After at least a year of rumors, on April 15, 2015, Nokia finally announced it was going to acquire its rival Alcatel-Lucent. Current expectation has the deal finalizing in 1H16. The new entity will be known as Nokia Corporation, with headquarters in Finland. Successfully executing this acquisition will be challenging, but could also lead to a much different telecoms gear market.
Analysis of this acquisition requires a look at the future, as well as past failures
Nokia and Alcatel-Lucent both provide very real examples of mergers and acquisitions that have gone wrong. In fact, one can easily argue if Nokia's past hookup with Siemens and Alcatel's merger with Lucent had gone better, this deal would not be taking place. However, Nokia's 2011 acquisition of Motorola's network division does indicate the company learned its lesson with Siemens and is much better now at executing on acquisitions. Still, both companies must overcome important hurdles for this current acquisition to work. There is significant portfolio overlap between the two vendors, especially in the area of radio access networks. Painful and difficult decisions will have to be made on how to reshape the newly created company. (For more information on this, please refer to "Would a merger between Nokia and Alcatel-Lucent be foresight or folly?" January 2015.) But, assuming proper management of this acquisition, it can lead to some major changes in the vendor landscape for telecoms gear.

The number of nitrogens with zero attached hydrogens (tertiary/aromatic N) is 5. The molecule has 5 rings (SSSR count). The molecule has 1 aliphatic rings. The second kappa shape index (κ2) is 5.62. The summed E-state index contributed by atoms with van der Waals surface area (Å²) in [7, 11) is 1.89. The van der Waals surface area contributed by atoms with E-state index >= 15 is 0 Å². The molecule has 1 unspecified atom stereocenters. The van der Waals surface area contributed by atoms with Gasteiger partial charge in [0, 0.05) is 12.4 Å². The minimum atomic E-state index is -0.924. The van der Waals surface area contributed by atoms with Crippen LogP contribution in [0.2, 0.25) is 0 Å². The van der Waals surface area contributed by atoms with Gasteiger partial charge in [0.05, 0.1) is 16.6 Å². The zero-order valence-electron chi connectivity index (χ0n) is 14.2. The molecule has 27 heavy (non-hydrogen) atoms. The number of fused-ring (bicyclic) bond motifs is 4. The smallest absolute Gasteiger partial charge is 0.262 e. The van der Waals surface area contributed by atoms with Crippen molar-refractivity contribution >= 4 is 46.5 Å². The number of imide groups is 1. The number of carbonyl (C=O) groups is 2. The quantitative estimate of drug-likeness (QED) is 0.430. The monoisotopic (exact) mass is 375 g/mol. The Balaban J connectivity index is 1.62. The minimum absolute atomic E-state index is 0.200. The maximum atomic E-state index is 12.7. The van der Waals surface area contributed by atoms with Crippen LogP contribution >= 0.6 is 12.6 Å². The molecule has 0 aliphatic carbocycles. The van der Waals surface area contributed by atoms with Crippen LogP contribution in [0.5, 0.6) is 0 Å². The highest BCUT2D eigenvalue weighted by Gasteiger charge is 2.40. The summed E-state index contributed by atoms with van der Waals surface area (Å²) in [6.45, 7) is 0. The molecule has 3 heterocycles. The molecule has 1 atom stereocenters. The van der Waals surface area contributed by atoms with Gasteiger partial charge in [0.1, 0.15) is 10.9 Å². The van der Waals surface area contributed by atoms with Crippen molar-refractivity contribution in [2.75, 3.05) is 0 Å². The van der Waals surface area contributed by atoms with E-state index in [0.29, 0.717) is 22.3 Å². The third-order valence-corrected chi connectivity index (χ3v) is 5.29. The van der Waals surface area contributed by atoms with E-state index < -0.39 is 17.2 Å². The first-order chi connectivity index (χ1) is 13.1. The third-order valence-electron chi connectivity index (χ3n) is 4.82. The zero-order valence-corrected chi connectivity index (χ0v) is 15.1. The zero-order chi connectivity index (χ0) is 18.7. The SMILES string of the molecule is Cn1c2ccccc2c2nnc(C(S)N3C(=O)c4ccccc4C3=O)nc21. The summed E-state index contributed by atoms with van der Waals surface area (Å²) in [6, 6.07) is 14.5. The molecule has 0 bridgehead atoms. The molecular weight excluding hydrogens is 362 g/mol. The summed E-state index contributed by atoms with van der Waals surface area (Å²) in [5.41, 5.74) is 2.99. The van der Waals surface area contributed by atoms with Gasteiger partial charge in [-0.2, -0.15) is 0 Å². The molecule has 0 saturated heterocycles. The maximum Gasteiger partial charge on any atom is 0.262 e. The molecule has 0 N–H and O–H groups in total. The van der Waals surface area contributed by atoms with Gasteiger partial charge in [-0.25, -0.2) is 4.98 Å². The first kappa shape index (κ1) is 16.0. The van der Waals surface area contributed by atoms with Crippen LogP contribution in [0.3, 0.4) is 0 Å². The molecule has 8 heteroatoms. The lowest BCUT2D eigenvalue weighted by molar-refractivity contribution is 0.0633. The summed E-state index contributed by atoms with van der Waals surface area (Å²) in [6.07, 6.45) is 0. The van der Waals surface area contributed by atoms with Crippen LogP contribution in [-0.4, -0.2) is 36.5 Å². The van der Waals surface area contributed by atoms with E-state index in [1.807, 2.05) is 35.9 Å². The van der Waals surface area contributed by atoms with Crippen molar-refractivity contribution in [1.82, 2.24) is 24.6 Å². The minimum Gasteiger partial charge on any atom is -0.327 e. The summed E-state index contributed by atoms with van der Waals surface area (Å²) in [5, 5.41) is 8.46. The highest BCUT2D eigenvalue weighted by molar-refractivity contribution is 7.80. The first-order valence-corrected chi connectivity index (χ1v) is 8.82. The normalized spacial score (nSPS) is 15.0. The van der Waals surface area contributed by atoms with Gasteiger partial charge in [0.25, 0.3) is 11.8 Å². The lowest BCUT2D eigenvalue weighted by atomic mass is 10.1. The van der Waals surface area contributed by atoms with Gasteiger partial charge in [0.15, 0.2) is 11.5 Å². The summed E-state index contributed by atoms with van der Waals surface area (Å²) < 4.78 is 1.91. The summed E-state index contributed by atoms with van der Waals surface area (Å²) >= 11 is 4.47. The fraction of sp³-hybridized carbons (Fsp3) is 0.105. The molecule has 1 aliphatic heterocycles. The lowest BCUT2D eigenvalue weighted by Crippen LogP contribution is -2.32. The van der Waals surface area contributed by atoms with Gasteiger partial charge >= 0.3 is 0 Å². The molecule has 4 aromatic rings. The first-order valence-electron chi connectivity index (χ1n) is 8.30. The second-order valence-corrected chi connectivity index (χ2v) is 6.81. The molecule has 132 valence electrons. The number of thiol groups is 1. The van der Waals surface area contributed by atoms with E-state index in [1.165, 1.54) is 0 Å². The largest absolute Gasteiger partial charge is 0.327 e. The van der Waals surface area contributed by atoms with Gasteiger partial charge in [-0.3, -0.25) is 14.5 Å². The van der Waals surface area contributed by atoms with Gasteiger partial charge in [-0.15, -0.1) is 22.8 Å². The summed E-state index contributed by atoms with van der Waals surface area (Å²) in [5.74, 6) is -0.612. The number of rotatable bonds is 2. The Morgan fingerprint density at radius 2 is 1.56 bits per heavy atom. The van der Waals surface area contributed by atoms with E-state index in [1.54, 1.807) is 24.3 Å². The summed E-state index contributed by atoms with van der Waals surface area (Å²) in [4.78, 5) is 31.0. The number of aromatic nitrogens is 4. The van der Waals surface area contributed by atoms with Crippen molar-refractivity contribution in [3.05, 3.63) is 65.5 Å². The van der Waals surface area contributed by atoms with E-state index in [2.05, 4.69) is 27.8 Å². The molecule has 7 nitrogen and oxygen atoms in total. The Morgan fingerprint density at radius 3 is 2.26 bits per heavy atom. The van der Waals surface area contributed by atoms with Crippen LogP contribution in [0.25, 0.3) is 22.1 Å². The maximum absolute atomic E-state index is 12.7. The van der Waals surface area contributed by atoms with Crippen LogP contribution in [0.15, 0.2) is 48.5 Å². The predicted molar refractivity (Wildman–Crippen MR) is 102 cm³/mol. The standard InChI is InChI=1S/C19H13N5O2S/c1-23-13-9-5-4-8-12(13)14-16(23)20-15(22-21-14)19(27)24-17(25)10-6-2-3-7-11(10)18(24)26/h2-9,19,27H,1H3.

Nokia will have scale to compete. Nokia management has been talking for some time about how they thought there was only room for three major RAN vendors. This acquisition makes sure Nokia is one of those three. It strengthens Nokia in the area of small cells/HetNet and SDN/NFV, and ensures Nokia has a significant RAN position with all four major US mobile operators. If 5G turns out to be more of an evolution of 4G than a total network refresh, a vendor's current LTE customer base will be a significant contributor to 5G success.
Expect more acquisitions. The new Nokia could lead to other acquisitions as the vendor's remaining competitors buttress their own portfolios. Remaining RAN vendors might start eyeing SpiderCloud as a possible acquisition to strengthen their small cell position against the new Nokia.
Ericsson's number-one market share position not assured. The new Nokia would become a very close and strong number two to Ericsson in the RAN market. And, unlike the current number-two Huawei, Nokia doesn't have problems selling into the US.
New Nokia will make things more difficult for ZTE and Samsung. A strengthened Nokia will make it tougher for ZTE and Samsung to grow their mobile gear businesses outside of their domestic markets. A big part of being a RAN vendor is services. Profitable services require a large customer base to share the cost of those services to make them profitable. This is a clear advantage the new Nokia will have over ZTE and Samsung.
This acquisition is far from completed. Until then, Ericsson, Huawei, Samsung, and ZTE should take advantage of the market uncertainty created by the proposed transaction to try to grab share from both Nokia and Alcatel-Lucent.
"Would a merger between Nokia and Alcatel-Lucent be foresight or folly?" TE0006-000999 (January 2015)
Daryl Schoolar, Principal Analyst, Intelligent Networks